How to know when to increase your freelance rates (and by how much)

Increasing your freelance rates can be a daunting task if you have never done it before. Here are a few signs and tips to help you through the process.
How to know when to increase your freelance rates (and by how much)

Hero image by Neosha Gardner

Working a 9-to-5 desk job comes with a few guarantees you can be sure of: how much you’re getting paid, a yearly assessment of your work, and the ability to negotiate a pay increase after working there a certain amount of time. 

When you’re freelancing, you have to determine all these things on your own. And what’s more, there are no guarantees on what you should be paid and if you’ll ever be due a raise. Where do you start? How do you know when to change things up and start charging more? 

Market standards for freelance rates

There are many factors to consider as you begin to plan your freelance rates, including:

  • Baseline cost of living: Calculate how much you need to live on month to month. This is a good starting point for figuring out your rates.
  • Business expenses: Consider what you’re going to have to spend on equipment, programs, or miscellaneous items for your freelancing business.
  • Income tax: You’ll be responsible for your taxes. If you don’t have an accountant or tax expert, a good rule of thumb is to expect to pay 25% of yearly earnings after you subtract business expenses. 
  • Work schedule: Once you’ve figured out your cost of living and business expenses, look at the year and plan out how much you’ll be working. Take into account sick days and holidays.

Market standards for freelance rates vary based on the nature of your freelance work and your experience. Following our suggestions above can help you determine your baseline rate by considering your expenses and cost of living. Once you figure out how many days a year or hours a year you can work, do the math to determine what your exact hourly rate should be.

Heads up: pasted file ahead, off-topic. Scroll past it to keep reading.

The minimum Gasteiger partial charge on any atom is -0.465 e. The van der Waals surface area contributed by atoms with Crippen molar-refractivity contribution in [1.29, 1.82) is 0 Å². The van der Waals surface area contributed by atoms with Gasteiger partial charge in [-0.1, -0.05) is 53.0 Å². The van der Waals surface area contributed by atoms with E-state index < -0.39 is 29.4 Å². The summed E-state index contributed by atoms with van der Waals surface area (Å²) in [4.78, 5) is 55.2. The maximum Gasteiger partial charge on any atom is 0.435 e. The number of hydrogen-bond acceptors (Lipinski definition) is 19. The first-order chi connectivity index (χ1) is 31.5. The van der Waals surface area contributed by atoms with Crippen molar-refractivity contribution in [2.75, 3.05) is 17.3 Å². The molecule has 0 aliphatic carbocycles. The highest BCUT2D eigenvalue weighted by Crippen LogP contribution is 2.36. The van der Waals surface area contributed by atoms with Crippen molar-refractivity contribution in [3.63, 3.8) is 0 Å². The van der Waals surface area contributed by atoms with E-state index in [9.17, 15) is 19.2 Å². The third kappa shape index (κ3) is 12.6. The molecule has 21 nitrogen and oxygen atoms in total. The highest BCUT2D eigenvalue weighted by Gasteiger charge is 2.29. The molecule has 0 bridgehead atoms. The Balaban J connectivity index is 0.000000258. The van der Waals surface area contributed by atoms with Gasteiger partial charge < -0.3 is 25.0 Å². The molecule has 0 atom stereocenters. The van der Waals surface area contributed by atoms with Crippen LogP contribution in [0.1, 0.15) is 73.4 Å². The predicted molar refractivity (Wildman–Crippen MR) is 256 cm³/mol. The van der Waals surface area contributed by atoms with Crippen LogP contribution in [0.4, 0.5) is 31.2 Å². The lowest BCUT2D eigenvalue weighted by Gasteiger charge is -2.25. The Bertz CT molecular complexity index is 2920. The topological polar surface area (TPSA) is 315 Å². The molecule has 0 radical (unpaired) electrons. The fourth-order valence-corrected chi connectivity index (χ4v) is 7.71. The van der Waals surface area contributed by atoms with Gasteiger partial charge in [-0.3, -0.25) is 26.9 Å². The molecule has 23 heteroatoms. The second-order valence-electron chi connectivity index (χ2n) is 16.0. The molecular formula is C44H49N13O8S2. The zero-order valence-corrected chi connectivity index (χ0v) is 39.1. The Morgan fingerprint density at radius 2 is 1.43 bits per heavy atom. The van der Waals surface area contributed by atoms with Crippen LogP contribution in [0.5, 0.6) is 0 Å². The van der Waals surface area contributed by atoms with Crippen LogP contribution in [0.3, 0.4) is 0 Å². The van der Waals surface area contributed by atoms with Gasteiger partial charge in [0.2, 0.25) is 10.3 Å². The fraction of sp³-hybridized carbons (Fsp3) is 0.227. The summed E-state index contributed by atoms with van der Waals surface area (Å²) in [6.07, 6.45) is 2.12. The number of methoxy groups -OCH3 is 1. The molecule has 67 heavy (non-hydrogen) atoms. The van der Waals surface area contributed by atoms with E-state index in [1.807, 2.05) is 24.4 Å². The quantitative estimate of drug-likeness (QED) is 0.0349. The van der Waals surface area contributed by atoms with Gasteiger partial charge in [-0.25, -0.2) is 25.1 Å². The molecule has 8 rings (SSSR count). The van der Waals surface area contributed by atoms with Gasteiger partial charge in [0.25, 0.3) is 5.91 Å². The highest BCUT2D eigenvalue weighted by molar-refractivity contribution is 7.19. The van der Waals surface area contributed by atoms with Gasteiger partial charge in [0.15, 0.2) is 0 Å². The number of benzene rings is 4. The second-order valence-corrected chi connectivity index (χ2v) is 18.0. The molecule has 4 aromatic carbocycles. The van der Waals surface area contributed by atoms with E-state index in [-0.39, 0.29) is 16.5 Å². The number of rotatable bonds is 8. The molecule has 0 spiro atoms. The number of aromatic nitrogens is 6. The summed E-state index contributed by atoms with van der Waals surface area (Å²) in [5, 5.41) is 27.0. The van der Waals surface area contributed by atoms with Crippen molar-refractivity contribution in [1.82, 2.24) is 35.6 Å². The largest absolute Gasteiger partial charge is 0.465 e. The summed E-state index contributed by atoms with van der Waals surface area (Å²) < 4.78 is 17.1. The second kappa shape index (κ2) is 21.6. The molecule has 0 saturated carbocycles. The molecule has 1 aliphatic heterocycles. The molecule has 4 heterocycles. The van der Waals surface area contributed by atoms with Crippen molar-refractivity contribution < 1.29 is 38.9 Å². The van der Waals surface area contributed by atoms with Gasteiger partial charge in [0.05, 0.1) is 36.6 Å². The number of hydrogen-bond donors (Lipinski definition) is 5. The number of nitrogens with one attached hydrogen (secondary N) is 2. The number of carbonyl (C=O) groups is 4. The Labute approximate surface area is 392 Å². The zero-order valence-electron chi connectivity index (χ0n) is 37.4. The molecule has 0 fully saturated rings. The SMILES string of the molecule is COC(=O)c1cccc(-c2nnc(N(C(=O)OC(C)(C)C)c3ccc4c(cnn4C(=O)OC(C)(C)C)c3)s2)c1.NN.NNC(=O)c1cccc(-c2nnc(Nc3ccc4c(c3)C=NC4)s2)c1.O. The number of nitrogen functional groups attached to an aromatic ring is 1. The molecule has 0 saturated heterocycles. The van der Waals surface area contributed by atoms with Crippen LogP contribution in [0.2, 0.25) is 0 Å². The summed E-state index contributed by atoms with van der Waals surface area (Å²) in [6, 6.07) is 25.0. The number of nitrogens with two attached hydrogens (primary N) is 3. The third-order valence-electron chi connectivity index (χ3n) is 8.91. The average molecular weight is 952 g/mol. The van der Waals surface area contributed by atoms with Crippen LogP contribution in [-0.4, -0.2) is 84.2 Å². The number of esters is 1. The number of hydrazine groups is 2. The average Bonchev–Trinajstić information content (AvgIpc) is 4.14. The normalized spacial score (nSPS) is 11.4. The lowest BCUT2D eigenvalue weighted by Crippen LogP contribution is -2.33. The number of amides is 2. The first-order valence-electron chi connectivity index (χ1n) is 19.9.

Raising your freelance rates and retaining clients

Your freelance rates should never remain stagnant. If you don’t receive pushback on what you charge, you’re probably not charging enough. So, how do you balance raising your rates and keeping existing clients? You don’t want to lose them by increasing your rates, but you also need to earn what you are worth and keep pace with inflation. 

You should consider increasing your rates for the following reasons:

  • Inflation: Inflation is ongoing, potentially making whatever you earn as a freelancer worth less and less with each passing year. 
  • Time equals value: You might be nervous about raising your freelance rates for existing clients, but consider that the longer you’ve worked with them, the more value you have. Customers are less likely to try and find someone else because they already know you. Making the change could be a challenge. 
  • Low salary: If you’re charging competitive rates to attract customers, you might not be making very much in the beginning. 

When should I increase my rates?

There’s no set time on when you should increase your rates, but the following are some suggestions:

  • Quarterly: Raising your rates quarterly is a good place to start. It helps you evaluate every few months how things are going and where changes could be made, including what you charge.
  • Yearly: Similar to getting a raise at work, you might consider a yearly review of your freelance rates.